Tunisians go to the polls on Sunday for the second democratic presidential election in the country’s modern history. What will they be thinking about as they cast their ballots? Jobs? Human rights? Pollution? How will these and other priorities reshape the political landscape in the months and years to come, as the country navigates the choppy waters of economic stagnation and more stringent popular demands for elected leaders to deliver? And how do those leaders—from the president all the way down—actually realize the promises they make during election season?
The answers to these questions are relevant not just to the people of Tunisia—the birthplace of the Arab Spring—but for small-‘d’ democrats across the region who look to the country for hope and guidance. In the newest episode of the DemWorks podcast, Leo Spaans, our country director in Tunisia, and Les Campbell, NDI regional director for the Middle East and North Africa, try to provide some answers.
Les Campbell: Hello all, my name is Les Campbell. I'm senior associate and regional director for the Middle East and North Africa at the National Democratic Institute. I'll be your host for this DemWorks podcast. It's no secret democracy faces substantial challenges around the world. But while the challenges are great, we at NDI believe the opportunities are even greater. For more than 35 years, NDI has been honored to work with thousands of courageous and committed small-‘d’ democrats around the world to help countries develop democratic institutions, practices and skills necessary for success. Over that period, we've worked in more than 150 countries. Through our DemWorks podcasts and videos, we’re engaging in conversation with those who have been on the frontlines of democratic development work around the world. They'll share what they do, how they do it, their on-the-ground experiences, the challenges they face, the obstacles they overcome, and the unique national contexts in which they must operate—and in the process, show how democracy works.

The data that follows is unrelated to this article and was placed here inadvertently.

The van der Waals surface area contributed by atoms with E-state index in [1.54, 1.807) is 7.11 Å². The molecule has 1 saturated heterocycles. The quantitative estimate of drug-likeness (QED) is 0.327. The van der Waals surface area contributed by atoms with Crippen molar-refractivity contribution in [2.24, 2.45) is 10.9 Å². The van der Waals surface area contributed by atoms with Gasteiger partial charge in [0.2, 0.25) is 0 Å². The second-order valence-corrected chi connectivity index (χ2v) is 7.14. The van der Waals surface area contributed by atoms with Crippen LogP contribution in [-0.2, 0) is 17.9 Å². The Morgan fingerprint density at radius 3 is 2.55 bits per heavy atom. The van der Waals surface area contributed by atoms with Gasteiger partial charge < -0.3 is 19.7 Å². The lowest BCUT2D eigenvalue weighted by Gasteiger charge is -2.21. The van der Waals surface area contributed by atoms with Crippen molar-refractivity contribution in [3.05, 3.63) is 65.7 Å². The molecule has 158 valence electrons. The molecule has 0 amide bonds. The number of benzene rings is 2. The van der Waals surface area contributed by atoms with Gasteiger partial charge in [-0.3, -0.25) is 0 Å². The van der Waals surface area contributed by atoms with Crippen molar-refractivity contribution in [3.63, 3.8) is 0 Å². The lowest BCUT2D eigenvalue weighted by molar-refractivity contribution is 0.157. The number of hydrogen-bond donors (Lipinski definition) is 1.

This month, NDI is exploring the role of youth in politics: how they are engaging differently online and outside of traditional institutions, the change that youth are making in their communities, and how they're organizing across the world—in many ways without borders.